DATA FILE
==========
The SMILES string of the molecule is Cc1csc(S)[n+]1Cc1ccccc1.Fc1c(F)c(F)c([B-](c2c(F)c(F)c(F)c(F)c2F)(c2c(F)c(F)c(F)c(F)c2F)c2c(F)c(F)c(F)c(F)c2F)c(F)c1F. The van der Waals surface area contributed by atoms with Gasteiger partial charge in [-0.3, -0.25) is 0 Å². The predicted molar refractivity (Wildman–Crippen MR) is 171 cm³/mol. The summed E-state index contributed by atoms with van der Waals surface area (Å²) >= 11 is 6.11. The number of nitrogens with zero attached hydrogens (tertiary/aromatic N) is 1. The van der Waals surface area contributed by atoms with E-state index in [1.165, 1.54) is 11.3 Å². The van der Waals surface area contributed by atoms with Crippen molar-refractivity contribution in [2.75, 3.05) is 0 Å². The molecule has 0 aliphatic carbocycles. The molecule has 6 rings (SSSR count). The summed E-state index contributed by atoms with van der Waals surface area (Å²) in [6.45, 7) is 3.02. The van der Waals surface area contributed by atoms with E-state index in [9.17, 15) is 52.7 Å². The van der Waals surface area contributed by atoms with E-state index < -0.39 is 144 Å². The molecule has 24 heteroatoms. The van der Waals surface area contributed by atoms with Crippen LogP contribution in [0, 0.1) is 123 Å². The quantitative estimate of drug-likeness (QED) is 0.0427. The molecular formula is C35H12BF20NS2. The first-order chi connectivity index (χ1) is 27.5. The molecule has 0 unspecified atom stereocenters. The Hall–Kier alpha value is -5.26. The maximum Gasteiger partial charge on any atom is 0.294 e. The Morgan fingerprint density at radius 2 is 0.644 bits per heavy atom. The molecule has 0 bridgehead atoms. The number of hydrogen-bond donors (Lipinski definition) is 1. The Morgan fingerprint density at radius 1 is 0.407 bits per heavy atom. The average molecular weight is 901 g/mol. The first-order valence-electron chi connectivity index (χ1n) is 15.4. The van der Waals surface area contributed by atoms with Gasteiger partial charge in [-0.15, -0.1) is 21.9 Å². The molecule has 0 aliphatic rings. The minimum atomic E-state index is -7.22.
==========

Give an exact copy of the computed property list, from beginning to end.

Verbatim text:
The SMILES string of the molecule is Cc1csc(S)[n+]1Cc1ccccc1.Fc1c(F)c(F)c([B-](c2c(F)c(F)c(F)c(F)c2F)(c2c(F)c(F)c(F)c(F)c2F)c2c(F)c(F)c(F)c(F)c2F)c(F)c1F. The van der Waals surface area contributed by atoms with Gasteiger partial charge in [-0.3, -0.25) is 0 Å². The predicted molar refractivity (Wildman–Crippen MR) is 171 cm³/mol. The summed E-state index contributed by atoms with van der Waals surface area (Å²) >= 11 is 6.11. The number of nitrogens with zero attached hydrogens (tertiary/aromatic N) is 1. The van der Waals surface area contributed by atoms with E-state index in [1.165, 1.54) is 11.3 Å². The van der Waals surface area contributed by atoms with Crippen molar-refractivity contribution in [2.75, 3.05) is 0 Å². The molecule has 0 aliphatic carbocycles. The molecule has 6 rings (SSSR count). The summed E-state index contributed by atoms with van der Waals surface area (Å²) in [6.45, 7) is 3.02. The van der Waals surface area contributed by atoms with E-state index in [9.17, 15) is 52.7 Å². The van der Waals surface area contributed by atoms with E-state index < -0.39 is 144 Å². The molecule has 24 heteroatoms. The van der Waals surface area contributed by atoms with Crippen LogP contribution in [0, 0.1) is 123 Å². The quantitative estimate of drug-likeness (QED) is 0.0427. The molecular formula is C35H12BF20NS2. The first-order chi connectivity index (χ1) is 27.5. The molecule has 0 unspecified atom stereocenters. The Hall–Kier alpha value is -5.26. The maximum Gasteiger partial charge on any atom is 0.294 e. The Morgan fingerprint density at radius 2 is 0.644 bits per heavy atom. The molecule has 0 bridgehead atoms. The number of hydrogen-bond donors (Lipinski definition) is 1. The Morgan fingerprint density at radius 1 is 0.407 bits per heavy atom. The average molecular weight is 901 g/mol. The first-order valence-electron chi connectivity index (χ1n) is 15.4. The van der Waals surface area contributed by atoms with Gasteiger partial charge in [-0.15, -0.1) is 21.9 Å². The molecule has 0 aliphatic rings. The minimum atomic E-state index is -7.22.